Service obligation, i.e., three years with the Colours however it was also stated that if the War lasted longer than the duration
of three years, the recruit would be retained until the cessation of hostilities.
As the men waited to enlist, Army protocol at first dictated had the prospective recruit received Notice and understood
its meaning and who gave the Notice to them. On confirmation by the potential recruit Army Form B. 2065 was first signed by
Rowland Meyrick, the issuer of the Notice before recruitment could commence. The latter had proved to be very brisk, principally
due to the efforts of a number of individuals, but it was Mr. Rowland Meyrick of Hall Orchards, a Land Agent for the Montague
estates, that was the major protagonist encouraging many a young Wetherby man to "take the King's shilling."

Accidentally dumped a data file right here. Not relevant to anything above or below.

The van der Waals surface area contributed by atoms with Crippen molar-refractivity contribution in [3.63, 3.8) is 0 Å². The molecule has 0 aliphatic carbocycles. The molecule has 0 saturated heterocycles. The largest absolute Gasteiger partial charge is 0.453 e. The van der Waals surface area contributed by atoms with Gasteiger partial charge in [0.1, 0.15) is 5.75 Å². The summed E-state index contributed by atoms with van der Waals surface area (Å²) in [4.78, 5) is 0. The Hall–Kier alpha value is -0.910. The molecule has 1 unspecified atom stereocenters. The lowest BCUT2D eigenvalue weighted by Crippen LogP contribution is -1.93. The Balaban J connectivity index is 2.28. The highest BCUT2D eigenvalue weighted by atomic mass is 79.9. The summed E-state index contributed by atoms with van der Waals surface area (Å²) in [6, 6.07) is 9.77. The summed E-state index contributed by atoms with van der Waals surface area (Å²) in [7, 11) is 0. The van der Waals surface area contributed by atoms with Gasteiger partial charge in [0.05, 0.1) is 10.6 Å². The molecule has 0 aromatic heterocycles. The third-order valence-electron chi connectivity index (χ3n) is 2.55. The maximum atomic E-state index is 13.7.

A newspaper article dated September 1914 provides
an insight into his activities as an unpaid Recruitment Officer:
"Day and night he worked with the greatest enthusiasm and wherever young men were, in the cottage, in the
harvest field and street, there he was to be found, exercising his persuasive powers and the young men answered nobly to his
Some men at first however,
had their reservations on joining the Colours;
One young fellow, anxious to enlist, was troubled about throwing up his work and he went to Mr. Meyrick. Would
he guarantee him work when he returned home? The answer was thoroughly satisfactory, and the young fellow is probably now
clad in khaki. That is the way to get recruits."
Concerns prior to enlistment were also raised for the soldiers dependants, therefore, Wetherby Steeplechase Committee
made the following offer to both stimulate and encourage recruitment. A further newspaper article dated September 1914 declared:
"The Wetherby Steeplechase